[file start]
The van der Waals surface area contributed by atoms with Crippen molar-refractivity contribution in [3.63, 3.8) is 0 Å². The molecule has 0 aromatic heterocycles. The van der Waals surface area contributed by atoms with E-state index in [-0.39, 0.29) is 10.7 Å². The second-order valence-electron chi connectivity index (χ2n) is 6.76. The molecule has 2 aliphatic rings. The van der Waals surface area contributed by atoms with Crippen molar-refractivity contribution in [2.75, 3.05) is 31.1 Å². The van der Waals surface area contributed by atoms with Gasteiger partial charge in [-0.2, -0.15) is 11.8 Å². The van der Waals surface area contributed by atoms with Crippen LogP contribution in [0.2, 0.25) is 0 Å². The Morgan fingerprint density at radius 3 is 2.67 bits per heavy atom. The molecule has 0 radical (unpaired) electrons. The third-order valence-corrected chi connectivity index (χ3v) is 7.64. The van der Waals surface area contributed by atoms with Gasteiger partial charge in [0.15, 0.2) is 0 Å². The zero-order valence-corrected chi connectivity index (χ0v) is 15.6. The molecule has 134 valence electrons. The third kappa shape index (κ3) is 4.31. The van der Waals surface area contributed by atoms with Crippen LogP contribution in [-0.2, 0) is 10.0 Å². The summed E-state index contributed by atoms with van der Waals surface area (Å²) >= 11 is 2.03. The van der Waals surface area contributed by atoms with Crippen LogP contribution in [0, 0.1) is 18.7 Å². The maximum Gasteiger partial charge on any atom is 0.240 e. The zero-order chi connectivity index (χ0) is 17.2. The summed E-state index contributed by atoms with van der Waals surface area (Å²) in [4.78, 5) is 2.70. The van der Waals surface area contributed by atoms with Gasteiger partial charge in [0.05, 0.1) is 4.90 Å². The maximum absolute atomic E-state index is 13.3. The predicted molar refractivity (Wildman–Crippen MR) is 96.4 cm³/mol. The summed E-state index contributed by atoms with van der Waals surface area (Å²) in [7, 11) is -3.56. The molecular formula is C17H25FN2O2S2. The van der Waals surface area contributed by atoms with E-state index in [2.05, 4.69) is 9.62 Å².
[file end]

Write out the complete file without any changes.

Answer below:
The van der Waals surface area contributed by atoms with Crippen molar-refractivity contribution in [3.63, 3.8) is 0 Å². The molecule has 0 aromatic heterocycles. The van der Waals surface area contributed by atoms with E-state index in [-0.39, 0.29) is 10.7 Å². The second-order valence-electron chi connectivity index (χ2n) is 6.76. The molecule has 2 aliphatic rings. The van der Waals surface area contributed by atoms with Crippen molar-refractivity contribution in [2.75, 3.05) is 31.1 Å². The van der Waals surface area contributed by atoms with Gasteiger partial charge in [-0.2, -0.15) is 11.8 Å². The van der Waals surface area contributed by atoms with Crippen LogP contribution in [0.2, 0.25) is 0 Å². The Morgan fingerprint density at radius 3 is 2.67 bits per heavy atom. The molecule has 0 radical (unpaired) electrons. The third-order valence-corrected chi connectivity index (χ3v) is 7.64. The van der Waals surface area contributed by atoms with Gasteiger partial charge in [0.15, 0.2) is 0 Å². The zero-order valence-corrected chi connectivity index (χ0v) is 15.6. The molecule has 134 valence electrons. The third kappa shape index (κ3) is 4.31. The van der Waals surface area contributed by atoms with Crippen LogP contribution in [-0.2, 0) is 10.0 Å². The summed E-state index contributed by atoms with van der Waals surface area (Å²) >= 11 is 2.03. The van der Waals surface area contributed by atoms with Crippen LogP contribution in [0, 0.1) is 18.7 Å². The maximum Gasteiger partial charge on any atom is 0.240 e. The zero-order chi connectivity index (χ0) is 17.2. The summed E-state index contributed by atoms with van der Waals surface area (Å²) in [4.78, 5) is 2.70. The van der Waals surface area contributed by atoms with Gasteiger partial charge in [0.05, 0.1) is 4.90 Å². The maximum absolute atomic E-state index is 13.3. The predicted molar refractivity (Wildman–Crippen MR) is 96.4 cm³/mol. The summed E-state index contributed by atoms with van der Waals surface area (Å²) in [7, 11) is -3.56. The molecular formula is C17H25FN2O2S2. The van der Waals surface area contributed by atoms with E-state index in [2.05, 4.69) is 9.62 Å².